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Slovenia Weekly

For a safe step


Contamination with landmines today threatens the lives of people in 64 countries around the world. After a relatively long period of decline in the number of victims of mines and other explosive remnants of war, the figure has sadly been rising again over the last five years. They have also claimed more lives. There are now genuinely fewer countries in the world that are at war, but the amount of weaponry in use is greater than it was a few years or even decades ago. New conflicts contaminate more and more areas.

Contamination with landmines is still a problem in the western Balkans. Slovenia resolved this problem shortly after independence. This was partly thanks to an internationally recognised non-profit organisation, which is one of the rare organisations, if not the only one, that Slovenia has succeeded in launching with global reach. Who knows how many more accidental victims of landmines there would have been worldwide had Slovenian diplomacy, spurred by the consequences of the war in the Balkans, not decided to establish the International Trust Fund for Demining and Mine Victims Assistance, known around the world today as the ITF.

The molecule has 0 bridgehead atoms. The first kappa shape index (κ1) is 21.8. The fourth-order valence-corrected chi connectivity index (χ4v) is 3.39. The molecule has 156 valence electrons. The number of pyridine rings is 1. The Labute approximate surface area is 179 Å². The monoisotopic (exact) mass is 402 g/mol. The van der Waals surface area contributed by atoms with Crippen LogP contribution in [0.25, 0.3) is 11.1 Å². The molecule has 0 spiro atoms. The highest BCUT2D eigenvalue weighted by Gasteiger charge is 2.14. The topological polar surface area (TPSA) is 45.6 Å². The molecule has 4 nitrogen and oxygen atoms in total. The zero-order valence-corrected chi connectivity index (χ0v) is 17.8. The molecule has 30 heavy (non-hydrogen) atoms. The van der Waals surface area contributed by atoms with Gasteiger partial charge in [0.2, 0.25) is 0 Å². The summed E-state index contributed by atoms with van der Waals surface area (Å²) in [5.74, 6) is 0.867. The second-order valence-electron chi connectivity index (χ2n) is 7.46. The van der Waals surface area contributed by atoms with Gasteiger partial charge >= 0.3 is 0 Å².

The figures show that, despite all the protests, the awareness-raising among the public and the efforts of civil society, there have been more than 100,000 victims of landmines since 1999, when the ITF began keeping statistics. A false step can turn a life on its head. Without a worldwide ban on the use and production of landmines, to go with the awareness-raising, successful demining and other worthy work, safer steps simply cannot be taken. The target is for there to be no more mines by 2025. It will probably not be met, but perhaps we might be able to say that the problem no longer exists in our wider environs.

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